I’ve read a very interesting stat the other day, courtesy of Neil Patel:
62.41% of all searches globally get zero clicks.
Zero. Nil. Zilch. Nada. Blank. Ok, I’ll stop.
Neil was also kind enough to illustrate that this is an ongoing trend, with the percentage of Google searches producing no clicks constantly on the rise. In 2017, that percentage was 54.11%.
I fully expect Google to start treating audio as a separate search soon. The search engine will start answering with audio clips within the website, just like it’s now able to detect key parts of videos to help people jump directly into the right moments. This means that if you have audio content, your page could be the one that is featured in the upper part of the search ranking.
And in the case there is a click after the query, including a voice one, your page will be on top.
Why are there fewer and fewer clicks happening?
I don’t have concrete data on the exact reasons behind continual growth in the organic ‘no click’ percentage but I do have two potential (and highly probable) culprits:
- Featured Snippets
- Paid ads
As you may or may not know, Google likes to constantly tweak one of its primary moneymakers, which is why, every once in a while, we see a design change of Search Engine Results Pages (SERPs). These include organic search results, paid Google Ads results, Featured Snippets, video results, and occasionally knowledge graphs.
With increasing frequency, search results feature listings where descriptive information in a special box (aka the snippet) is listed, displaying relevant content from a page. By showing the descriptive snippet first and thus reversing the “standard” search result, Google sees this format as an easier and faster way for users to find what they’re searching for.
Many people do, which is arguably one of the reasons why they don’t follow through by clicking on the link of that page.
The fall of CTR can be partially attributed to the growing commercialization of search results but also to Google taking away traffic from certain products and services information, especially on branded keywords (e.g. dedicated Google pages such as Flights and Hotels).
So, searches that:
- were answered by the results organically, via paid or snippets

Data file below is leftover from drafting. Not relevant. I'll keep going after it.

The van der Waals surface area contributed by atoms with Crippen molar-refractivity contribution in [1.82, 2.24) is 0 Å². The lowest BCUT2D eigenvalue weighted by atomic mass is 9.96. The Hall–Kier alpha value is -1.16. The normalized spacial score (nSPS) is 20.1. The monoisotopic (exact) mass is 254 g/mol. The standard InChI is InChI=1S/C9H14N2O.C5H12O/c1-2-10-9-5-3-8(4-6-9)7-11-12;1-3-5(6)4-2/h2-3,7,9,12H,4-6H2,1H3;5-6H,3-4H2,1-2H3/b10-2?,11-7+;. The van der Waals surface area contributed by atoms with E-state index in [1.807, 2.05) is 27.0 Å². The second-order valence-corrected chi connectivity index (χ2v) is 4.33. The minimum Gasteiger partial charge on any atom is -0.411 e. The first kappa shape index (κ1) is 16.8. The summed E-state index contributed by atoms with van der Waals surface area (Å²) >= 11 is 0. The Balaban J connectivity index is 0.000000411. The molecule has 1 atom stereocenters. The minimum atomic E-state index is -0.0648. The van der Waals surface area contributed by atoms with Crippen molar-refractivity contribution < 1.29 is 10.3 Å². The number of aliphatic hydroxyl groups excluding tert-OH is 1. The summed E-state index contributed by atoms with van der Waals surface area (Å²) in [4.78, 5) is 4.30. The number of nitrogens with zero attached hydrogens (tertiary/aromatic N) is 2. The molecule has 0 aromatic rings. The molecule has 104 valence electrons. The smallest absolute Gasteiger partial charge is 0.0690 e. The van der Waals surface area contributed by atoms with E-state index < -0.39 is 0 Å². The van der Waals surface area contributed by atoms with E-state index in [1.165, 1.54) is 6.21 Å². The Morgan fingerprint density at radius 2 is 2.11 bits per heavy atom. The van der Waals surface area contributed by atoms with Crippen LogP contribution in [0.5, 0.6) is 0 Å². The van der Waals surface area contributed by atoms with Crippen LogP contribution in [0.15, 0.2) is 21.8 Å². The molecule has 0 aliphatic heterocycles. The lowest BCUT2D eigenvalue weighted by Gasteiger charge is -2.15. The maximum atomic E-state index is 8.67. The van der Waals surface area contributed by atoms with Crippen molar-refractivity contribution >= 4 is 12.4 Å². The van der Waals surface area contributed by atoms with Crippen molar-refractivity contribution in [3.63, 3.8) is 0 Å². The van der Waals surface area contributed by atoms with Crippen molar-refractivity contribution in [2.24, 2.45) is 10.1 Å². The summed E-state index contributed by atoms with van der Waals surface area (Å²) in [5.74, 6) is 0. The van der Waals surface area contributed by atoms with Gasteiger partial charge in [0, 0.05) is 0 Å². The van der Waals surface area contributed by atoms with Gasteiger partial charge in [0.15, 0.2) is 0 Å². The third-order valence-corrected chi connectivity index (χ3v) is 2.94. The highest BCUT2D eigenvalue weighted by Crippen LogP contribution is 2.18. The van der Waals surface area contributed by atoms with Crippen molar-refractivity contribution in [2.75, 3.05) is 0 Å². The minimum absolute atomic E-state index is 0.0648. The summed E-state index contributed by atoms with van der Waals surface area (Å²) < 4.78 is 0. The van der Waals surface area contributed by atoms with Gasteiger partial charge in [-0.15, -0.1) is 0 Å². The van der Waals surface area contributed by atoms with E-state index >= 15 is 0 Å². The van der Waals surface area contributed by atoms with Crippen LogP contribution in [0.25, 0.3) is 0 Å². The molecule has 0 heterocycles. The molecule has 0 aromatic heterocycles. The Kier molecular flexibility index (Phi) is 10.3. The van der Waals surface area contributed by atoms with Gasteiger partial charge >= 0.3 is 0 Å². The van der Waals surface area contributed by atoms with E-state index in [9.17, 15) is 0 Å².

- ended abruptly because something interrupted the user
- ended on the off chance that a user couldn’t find an answer
- ended for any other reason without clicking on a result
all count as “zero-click” searches.
Here’s more bad news: the media industry has it especially bad, with 63% of searches being no-click, 33% organic, and 4% paid, according to Searchmetrics’ SEO Report: 2020 Year-End Review report.
What can you do?
There is only one thing you can:
adapt to Google’s changes.
Basically, the tech titan is keeping users locked on the SERPs as opposed to them clicking through to the respective URLs.
I’ve seen and heard a lot of folks from the media industry who say that this isn’t fair. While they are likely correct, it’s not the point. You gain nothing from worrying about developments and events you can’t control. You can focus on things you can affect, though.
In situations like these, I tend to see a new opportunity on the horizon and try to make the best out of it.
User experience is key here.
As of May 2021, Google is directly measuring how users perceive the experience of interacting with your website as a part of its Core Web Vitals update. In other words, user experience has just become one of the more important SEO factors.
Creating an optimal user experience combines several factors such as the perceived load time, interactivity, visual stability, mobile-friendliness, safe-browsing, HTTPS, and intrusive interstitial guidelines. You need to create a fine balance of all of these so that not only your site behaves and loads as every user expects it will but that every user enjoys it and comes back again and again and again…
This leads me to:
What does this have to do with audio?